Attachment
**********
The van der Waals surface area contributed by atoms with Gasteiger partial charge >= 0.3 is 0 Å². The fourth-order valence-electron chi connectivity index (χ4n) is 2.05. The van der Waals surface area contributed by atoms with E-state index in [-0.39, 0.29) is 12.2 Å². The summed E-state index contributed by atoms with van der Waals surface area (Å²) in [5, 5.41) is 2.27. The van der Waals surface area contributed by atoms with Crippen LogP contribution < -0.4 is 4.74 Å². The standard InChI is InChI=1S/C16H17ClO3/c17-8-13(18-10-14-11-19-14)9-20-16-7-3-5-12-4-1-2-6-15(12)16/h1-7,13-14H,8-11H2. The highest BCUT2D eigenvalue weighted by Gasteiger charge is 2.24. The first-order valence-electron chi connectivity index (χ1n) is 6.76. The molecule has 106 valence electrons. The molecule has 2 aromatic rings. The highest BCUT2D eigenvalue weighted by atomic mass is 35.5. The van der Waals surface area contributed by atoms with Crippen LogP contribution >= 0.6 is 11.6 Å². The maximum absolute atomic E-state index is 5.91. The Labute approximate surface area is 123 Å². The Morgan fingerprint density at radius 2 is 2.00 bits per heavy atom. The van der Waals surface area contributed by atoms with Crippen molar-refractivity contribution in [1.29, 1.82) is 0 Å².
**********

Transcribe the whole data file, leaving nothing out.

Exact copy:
The van der Waals surface area contributed by atoms with Gasteiger partial charge >= 0.3 is 0 Å². The fourth-order valence-electron chi connectivity index (χ4n) is 2.05. The van der Waals surface area contributed by atoms with E-state index in [-0.39, 0.29) is 12.2 Å². The summed E-state index contributed by atoms with van der Waals surface area (Å²) in [5, 5.41) is 2.27. The van der Waals surface area contributed by atoms with Crippen LogP contribution < -0.4 is 4.74 Å². The standard InChI is InChI=1S/C16H17ClO3/c17-8-13(18-10-14-11-19-14)9-20-16-7-3-5-12-4-1-2-6-15(12)16/h1-7,13-14H,8-11H2. The highest BCUT2D eigenvalue weighted by Gasteiger charge is 2.24. The first-order valence-electron chi connectivity index (χ1n) is 6.76. The molecule has 106 valence electrons. The molecule has 2 aromatic rings. The highest BCUT2D eigenvalue weighted by atomic mass is 35.5. The van der Waals surface area contributed by atoms with Crippen LogP contribution >= 0.6 is 11.6 Å². The maximum absolute atomic E-state index is 5.91. The Labute approximate surface area is 123 Å². The Morgan fingerprint density at radius 2 is 2.00 bits per heavy atom. The van der Waals surface area contributed by atoms with Crippen molar-refractivity contribution in [1.29, 1.82) is 0 Å².